Sparks flew Monday night (November 2nd 2009) as the House of Commons engaged in a special emergency debate on the handling of the H1N1 vaccine. Ontario Liberal MP and health critic Dr. Carolyn Bennett had asked the House of Commons Speaker Peter Milliken for an emergency debate on status and delivery of the H1N1 vaccines earlier that morning. For the full pdf text of the emergency debates, click here
Please see below for the explanation of how Emergency Debates are initiated and conducted
The Opposition Liberals were adamant in their assertions that the government had mishandled the H1N1 crisis every step of the way. “The role of government is to prepare citizens, to lead citizens and to inform them. In all three dimensions, the government has failed in its duties.” said Michael Ignatieff, Official Leader of the Opposition. In a press interview, Liberal party president Alfred Apps went as far as to say that the government’s failure to prepare can be blamed on their ideological governing style “Is the H1N1 pandemic the hurricane Katrina of our own laissez-faire, fend-for-yourself government?” he said Monday in an interview.
During the debates Ignatieff asked the government why it had spent some ten times the amount of money promoting its Economic Action Plan as it had on a public H1N1 health awareness campaign. He also asked why the government was not assisting the provinces as much as he thought it could. In the event of a natural disaster, he explained, the government would cover 90% of the cost of relief efforts. In this case the government has paid for 60% of the cost of vaccines and will not be assisting the provinces with funds to help pay for initiatives that will deliver the vaccines such as setting up additional clinics and hiring back retired nurses to help administer them more quickly. The Liberals and NDP both argued that the Provinces were being forced to reallocate funds from other areas in order to meet the demand for the vaccine when budget 2006 allocated $400 million dollars specifically for this purpose.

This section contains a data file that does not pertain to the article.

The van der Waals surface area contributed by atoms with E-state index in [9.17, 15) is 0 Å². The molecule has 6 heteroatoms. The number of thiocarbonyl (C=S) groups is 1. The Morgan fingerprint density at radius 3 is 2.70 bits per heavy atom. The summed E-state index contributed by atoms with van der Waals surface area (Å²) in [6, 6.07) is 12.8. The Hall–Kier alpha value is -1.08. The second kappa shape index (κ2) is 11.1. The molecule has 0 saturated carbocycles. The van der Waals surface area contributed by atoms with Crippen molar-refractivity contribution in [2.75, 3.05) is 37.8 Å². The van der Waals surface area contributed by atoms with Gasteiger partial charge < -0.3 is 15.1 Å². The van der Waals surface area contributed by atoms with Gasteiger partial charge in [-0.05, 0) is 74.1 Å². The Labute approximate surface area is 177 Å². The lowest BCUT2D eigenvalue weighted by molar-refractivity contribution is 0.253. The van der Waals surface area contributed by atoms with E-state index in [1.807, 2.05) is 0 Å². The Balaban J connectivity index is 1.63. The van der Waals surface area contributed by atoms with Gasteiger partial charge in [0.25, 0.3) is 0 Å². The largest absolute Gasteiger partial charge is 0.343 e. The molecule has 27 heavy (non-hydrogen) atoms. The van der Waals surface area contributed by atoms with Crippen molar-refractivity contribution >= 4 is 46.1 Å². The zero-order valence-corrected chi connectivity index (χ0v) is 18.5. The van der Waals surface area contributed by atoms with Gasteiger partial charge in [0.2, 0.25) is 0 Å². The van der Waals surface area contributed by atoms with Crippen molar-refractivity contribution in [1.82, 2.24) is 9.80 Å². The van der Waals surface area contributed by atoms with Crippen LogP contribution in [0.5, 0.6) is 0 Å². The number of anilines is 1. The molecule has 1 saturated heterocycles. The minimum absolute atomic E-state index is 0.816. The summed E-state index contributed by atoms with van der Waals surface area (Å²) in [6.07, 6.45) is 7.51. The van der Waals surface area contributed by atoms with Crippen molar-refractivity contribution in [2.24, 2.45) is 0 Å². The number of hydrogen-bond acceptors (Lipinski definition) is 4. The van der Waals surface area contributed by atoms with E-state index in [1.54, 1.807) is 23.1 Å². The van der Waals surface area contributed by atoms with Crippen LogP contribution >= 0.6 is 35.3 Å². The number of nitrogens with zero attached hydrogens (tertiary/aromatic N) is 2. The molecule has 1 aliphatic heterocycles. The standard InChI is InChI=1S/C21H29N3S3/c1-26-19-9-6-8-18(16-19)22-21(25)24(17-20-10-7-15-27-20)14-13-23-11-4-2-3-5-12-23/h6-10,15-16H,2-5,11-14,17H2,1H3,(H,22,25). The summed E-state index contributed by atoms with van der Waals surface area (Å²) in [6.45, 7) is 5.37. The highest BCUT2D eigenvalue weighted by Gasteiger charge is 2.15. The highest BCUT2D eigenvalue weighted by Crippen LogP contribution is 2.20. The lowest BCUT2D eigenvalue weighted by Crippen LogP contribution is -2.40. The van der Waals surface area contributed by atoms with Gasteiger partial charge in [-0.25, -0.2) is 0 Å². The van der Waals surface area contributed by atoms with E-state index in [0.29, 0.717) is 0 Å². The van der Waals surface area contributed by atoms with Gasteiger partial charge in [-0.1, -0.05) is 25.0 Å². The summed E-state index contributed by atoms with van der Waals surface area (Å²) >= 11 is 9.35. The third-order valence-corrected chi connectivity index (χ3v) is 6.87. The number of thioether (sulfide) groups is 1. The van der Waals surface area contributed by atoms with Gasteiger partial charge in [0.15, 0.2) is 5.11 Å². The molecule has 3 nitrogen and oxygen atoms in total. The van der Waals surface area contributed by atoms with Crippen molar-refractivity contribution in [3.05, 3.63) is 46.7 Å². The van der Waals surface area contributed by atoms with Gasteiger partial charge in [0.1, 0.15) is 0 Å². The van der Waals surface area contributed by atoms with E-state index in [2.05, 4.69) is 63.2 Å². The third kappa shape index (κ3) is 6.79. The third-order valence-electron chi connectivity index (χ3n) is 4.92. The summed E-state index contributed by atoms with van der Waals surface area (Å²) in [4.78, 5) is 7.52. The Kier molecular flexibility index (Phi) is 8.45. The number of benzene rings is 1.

“The provinces and territories asked the federal government for additional resources. Four hundred million dollars were allocated in the 2006 budget – which amounts to $80 million annually – to help the provinces and municipalities face this challenge. So far, there has been no reply and no cooperation on the part of the government.” he added.
The government argued that its response had been more than adequate. Minister of Health Leona Aglukkaq, argued that the government had begun working with Mexico as well as the World Health Organization and holding briefing for members of opposition parties as soon as they were notified Mexico had an issue.
“To date, six million doses of adjuvanted H1N1 vaccine have been delivered to the provinces and territories. That is currently more H1N1 vaccine per capita than any other country in the world”, she said.